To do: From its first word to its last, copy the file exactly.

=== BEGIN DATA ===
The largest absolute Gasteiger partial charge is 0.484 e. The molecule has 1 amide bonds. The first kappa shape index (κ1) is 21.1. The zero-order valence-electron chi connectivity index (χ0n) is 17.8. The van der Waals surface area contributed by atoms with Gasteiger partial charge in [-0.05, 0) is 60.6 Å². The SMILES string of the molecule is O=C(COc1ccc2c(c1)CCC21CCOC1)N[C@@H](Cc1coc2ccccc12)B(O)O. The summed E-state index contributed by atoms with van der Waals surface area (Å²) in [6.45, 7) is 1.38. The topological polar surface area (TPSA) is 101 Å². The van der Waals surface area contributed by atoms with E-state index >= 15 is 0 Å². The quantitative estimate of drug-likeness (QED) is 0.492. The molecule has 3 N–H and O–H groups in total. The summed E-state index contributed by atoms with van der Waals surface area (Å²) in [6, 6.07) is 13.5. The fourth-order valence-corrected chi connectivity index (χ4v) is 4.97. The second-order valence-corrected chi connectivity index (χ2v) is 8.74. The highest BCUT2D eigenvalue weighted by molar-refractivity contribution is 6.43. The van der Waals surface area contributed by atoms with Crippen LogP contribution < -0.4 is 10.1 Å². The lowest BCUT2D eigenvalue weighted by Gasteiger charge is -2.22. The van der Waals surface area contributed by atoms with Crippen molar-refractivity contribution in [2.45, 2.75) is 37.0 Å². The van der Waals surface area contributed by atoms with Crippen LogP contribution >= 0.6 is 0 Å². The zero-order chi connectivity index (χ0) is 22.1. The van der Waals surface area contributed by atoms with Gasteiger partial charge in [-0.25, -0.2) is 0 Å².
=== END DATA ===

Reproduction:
The largest absolute Gasteiger partial charge is 0.484 e. The molecule has 1 amide bonds. The first kappa shape index (κ1) is 21.1. The zero-order valence-electron chi connectivity index (χ0n) is 17.8. The van der Waals surface area contributed by atoms with Gasteiger partial charge in [-0.05, 0) is 60.6 Å². The SMILES string of the molecule is O=C(COc1ccc2c(c1)CCC21CCOC1)N[C@@H](Cc1coc2ccccc12)B(O)O. The summed E-state index contributed by atoms with van der Waals surface area (Å²) in [6.45, 7) is 1.38. The topological polar surface area (TPSA) is 101 Å². The van der Waals surface area contributed by atoms with E-state index >= 15 is 0 Å². The quantitative estimate of drug-likeness (QED) is 0.492. The molecule has 3 N–H and O–H groups in total. The summed E-state index contributed by atoms with van der Waals surface area (Å²) in [6, 6.07) is 13.5. The fourth-order valence-corrected chi connectivity index (χ4v) is 4.97. The second-order valence-corrected chi connectivity index (χ2v) is 8.74. The highest BCUT2D eigenvalue weighted by molar-refractivity contribution is 6.43. The van der Waals surface area contributed by atoms with Crippen LogP contribution < -0.4 is 10.1 Å². The lowest BCUT2D eigenvalue weighted by Gasteiger charge is -2.22. The van der Waals surface area contributed by atoms with Crippen molar-refractivity contribution in [2.45, 2.75) is 37.0 Å². The van der Waals surface area contributed by atoms with Crippen LogP contribution >= 0.6 is 0 Å². The zero-order chi connectivity index (χ0) is 22.1. The van der Waals surface area contributed by atoms with Gasteiger partial charge in [-0.25, -0.2) is 0 Å².